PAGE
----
U study finds biomass plastic bottles are not as ‘green’ as thought

Plastic bottles made from wood are more environmentally friendly than those made from switchgrass or corn

Kristina Busch

As focus on global climate change increases, researchers have honed in on decreasing the amount of fossil fuels used in plastic.

A University of Minnesota study into the environmental impacts of the lifecycle of plastic bottles showed that a type of plastic bottle made of forest residue may have advantages over other types of bioplastics as well as traditional bottles made with fossil fuels.

University Northstar Initiative for Sustainable Enterprise (NiSE) graduate research assistant and study co-author Rylie Pelton said bottles made from wood are one of the most environmentally promising types of plastic.

Forestry projects often burn have leftover wood that is burned near the location that it is cut down which is a contributing factor to emissions in the area, she said. Taking this wood from those projects and burning it to make plastic eliminates those emissions.

This method also has an advantage over using residual crop waste, said Luyi Chen, lead author of the study and graduate research assistant for the University’s IonE NorthStar Initiative for Sustainable Enterprise.

“Forest residuals don’t need as much energy input as crop residuals because you don’t really need to apply fertilizer to make the forest grow faster or better,” she said.

And, according to the study, plastic derived from forest residue counters criticisms that bottles derived from crops or plants inadvertently compete with food sources and negatively impact the environment through farming.

But unknown factors concerning the source of the data for the forest residue bottles keep the researchers from drawing absolute conclusions, Chen said.

The bioplastics do have some disadvantages when compared to plastics made from organic materials to those made of fossil fuel.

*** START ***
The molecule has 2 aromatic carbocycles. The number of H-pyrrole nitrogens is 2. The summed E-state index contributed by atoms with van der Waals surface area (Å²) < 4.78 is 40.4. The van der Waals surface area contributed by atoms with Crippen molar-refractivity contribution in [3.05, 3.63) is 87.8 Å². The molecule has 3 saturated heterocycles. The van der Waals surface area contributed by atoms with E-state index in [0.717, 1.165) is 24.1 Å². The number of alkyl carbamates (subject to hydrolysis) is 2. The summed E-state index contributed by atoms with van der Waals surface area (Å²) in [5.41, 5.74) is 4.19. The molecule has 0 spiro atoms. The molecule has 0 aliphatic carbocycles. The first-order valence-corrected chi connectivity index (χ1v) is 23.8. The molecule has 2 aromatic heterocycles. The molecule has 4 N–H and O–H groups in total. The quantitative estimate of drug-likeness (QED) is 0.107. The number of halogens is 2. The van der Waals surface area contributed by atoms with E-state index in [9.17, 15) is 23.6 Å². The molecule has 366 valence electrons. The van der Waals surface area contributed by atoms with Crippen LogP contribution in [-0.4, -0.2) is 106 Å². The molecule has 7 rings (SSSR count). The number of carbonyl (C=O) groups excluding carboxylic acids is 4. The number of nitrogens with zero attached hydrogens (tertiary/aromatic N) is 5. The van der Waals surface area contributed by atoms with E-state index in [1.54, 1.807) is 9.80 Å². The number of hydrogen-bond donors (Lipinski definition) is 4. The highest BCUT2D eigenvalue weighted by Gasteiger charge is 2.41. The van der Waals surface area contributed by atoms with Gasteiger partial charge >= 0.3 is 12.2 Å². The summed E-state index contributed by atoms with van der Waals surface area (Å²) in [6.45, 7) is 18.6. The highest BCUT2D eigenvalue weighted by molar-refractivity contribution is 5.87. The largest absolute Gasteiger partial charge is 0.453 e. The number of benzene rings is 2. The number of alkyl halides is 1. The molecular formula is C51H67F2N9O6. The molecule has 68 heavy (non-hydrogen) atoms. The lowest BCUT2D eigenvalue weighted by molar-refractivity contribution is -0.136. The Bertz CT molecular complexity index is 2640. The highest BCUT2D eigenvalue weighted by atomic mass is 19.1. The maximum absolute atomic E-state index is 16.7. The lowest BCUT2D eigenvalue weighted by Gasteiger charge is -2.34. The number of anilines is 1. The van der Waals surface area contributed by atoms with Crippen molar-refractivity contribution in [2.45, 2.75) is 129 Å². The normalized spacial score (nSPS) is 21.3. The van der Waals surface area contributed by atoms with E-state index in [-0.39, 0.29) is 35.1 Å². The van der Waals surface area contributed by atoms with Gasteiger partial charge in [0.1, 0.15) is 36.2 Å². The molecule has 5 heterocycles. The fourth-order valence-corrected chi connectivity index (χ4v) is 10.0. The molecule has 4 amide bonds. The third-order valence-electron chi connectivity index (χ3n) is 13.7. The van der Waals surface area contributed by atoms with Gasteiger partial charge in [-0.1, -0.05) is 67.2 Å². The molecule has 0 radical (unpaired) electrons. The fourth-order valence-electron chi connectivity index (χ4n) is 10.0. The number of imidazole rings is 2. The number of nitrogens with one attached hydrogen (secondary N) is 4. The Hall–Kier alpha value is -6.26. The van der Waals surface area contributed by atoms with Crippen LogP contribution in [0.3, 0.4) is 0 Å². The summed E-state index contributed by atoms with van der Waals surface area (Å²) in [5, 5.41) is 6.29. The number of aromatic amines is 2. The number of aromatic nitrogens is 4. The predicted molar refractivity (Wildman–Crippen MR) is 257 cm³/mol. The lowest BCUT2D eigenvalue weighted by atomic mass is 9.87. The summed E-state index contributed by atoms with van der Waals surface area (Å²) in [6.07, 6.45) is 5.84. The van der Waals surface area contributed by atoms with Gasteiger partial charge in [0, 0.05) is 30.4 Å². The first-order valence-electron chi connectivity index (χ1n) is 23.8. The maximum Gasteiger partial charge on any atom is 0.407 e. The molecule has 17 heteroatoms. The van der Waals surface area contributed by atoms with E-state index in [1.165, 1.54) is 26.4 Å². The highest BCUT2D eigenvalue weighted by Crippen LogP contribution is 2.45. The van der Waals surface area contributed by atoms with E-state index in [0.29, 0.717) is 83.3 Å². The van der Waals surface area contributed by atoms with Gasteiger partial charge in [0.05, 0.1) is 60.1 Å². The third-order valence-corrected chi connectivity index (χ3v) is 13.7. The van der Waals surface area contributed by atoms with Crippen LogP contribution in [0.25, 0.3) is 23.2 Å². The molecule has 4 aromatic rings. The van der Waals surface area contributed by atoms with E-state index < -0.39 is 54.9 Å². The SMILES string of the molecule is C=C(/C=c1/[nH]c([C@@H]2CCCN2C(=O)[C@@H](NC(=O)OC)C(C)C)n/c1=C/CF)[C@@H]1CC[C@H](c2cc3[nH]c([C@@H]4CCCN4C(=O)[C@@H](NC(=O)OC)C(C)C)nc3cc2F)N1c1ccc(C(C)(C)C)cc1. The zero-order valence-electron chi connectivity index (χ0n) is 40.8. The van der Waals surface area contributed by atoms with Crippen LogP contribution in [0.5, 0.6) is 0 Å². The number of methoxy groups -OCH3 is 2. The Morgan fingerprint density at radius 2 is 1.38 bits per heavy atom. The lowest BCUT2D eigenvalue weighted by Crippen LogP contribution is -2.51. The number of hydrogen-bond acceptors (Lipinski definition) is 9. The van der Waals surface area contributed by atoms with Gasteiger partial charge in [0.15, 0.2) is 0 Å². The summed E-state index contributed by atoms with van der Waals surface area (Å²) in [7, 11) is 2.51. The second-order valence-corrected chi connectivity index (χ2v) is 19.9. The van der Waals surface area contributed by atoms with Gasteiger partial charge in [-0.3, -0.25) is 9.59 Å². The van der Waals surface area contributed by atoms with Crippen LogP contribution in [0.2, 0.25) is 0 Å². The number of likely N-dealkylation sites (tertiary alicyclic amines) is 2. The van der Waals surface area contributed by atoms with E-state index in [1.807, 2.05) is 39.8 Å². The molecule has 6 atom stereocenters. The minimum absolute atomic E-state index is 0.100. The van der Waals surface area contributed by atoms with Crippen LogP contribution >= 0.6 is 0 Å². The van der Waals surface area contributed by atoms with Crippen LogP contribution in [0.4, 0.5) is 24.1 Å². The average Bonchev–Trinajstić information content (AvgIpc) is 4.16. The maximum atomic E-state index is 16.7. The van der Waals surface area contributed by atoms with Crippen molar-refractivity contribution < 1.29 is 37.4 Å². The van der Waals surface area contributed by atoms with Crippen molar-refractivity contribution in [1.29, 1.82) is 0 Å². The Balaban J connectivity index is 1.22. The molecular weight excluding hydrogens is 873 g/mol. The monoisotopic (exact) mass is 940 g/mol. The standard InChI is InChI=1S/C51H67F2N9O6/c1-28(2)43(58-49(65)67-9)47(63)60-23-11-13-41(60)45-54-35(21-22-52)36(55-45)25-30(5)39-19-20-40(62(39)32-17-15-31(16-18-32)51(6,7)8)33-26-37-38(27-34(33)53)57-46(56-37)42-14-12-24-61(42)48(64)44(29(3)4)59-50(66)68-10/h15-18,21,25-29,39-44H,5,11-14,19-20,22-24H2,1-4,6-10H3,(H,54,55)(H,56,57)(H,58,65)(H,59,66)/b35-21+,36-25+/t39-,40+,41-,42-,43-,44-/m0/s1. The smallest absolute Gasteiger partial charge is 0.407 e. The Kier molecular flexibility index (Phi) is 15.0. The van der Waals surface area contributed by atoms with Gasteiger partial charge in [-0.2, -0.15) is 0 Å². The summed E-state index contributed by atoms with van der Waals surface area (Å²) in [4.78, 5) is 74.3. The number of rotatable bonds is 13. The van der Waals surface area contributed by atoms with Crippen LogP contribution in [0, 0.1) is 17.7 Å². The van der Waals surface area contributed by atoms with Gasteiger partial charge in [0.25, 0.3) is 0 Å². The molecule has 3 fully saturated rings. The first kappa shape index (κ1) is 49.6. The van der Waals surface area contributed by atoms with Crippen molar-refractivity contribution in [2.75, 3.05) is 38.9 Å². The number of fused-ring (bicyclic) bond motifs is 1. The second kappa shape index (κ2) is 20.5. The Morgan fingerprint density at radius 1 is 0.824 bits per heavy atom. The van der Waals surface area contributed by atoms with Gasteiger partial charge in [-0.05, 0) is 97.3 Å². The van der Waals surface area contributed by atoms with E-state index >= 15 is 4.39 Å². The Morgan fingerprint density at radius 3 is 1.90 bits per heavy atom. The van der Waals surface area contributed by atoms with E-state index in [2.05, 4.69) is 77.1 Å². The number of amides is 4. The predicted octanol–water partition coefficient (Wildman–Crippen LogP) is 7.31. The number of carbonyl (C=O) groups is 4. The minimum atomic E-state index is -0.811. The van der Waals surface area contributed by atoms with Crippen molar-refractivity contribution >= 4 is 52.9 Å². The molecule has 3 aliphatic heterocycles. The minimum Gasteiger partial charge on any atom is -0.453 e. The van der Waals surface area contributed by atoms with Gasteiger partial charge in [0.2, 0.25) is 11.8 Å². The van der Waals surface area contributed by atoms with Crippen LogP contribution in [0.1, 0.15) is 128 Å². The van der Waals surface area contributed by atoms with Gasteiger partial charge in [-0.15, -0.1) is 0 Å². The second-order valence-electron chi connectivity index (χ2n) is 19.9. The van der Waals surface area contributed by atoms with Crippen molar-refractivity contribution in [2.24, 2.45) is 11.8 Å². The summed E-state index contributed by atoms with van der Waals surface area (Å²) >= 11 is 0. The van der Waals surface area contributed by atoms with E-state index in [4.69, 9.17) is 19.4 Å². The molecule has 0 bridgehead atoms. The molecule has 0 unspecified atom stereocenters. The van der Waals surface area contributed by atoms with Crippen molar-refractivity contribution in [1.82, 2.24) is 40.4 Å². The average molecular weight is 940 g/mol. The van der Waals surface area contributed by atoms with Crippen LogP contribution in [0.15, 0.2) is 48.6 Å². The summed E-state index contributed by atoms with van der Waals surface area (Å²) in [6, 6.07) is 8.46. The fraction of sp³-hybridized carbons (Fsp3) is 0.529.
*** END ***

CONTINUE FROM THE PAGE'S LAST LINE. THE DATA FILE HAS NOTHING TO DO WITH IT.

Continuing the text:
Less fossil fuel is used when making bioplastics, but fossil fuel based plastics still performed better in environmental impact assessments such as smog, ozone depletion and ecotoxicity.

Bioplastics derived from switchgrass — a plant commonly used to make bottles — performed the worst.

Plastics made from forest residues also performed poorly compared to bottles made with fossil fuels though they surpassed other bioplastics that use corn.

But the push to stop the usage of fossil fuels in plastic keeps bioplastics in the mix.

Countries like the U.S. and China have increased usage of bioplastics in an effort to reduce fossil fuel usage.

“We produce crops every day in high volumes,” Chen said. “And there’s a lot of crop residuals we can collect from farm fields which can be used instead of fossil resources.”

The study said there will be a 37 percent increase in global demand of energy supplies within the next 20 years, and the U.S. consumes the most fossil fuel based plastic globally. production of bioplastic is expected to increase in 2018, according to the study,

NiSE director and study co-author Timothy Smith said many commercial enterprises, such as Coca-Cola, are looking to produce plastics made from plants.

But some large companies have struggled to environmentally sound plastics.

PepsiCo released a PLA plastic SunChips bag that was taken off the market because it was too noisy. The material was thought at the time to be the best plastic for the environment.

And Smith said for those who do not differentiate different types of plastic, recycling PLA plastic can negatively affect recycling infrastructure by interrupting the sorting process.

“We need better organic and composting systems,” he said. “[A bottle made from fossil fuels] is beneficial because it easily fits into existing recycling infrastructure. The U.S. is recycling at lower rates than the rest of the world. We can’t include any possible obstacles.”

Ultimately, the study notes mixed results that would improve upon further studies.

“Sometimes the [bioplastic] bottles are better, and sometimes they’re worse,” Chen said. “Based on the data available, I would say [bioplastic] bottles have the potential to replace [fossil fuel derived] bottles as a preferred method. But before we come to that method we need more research.”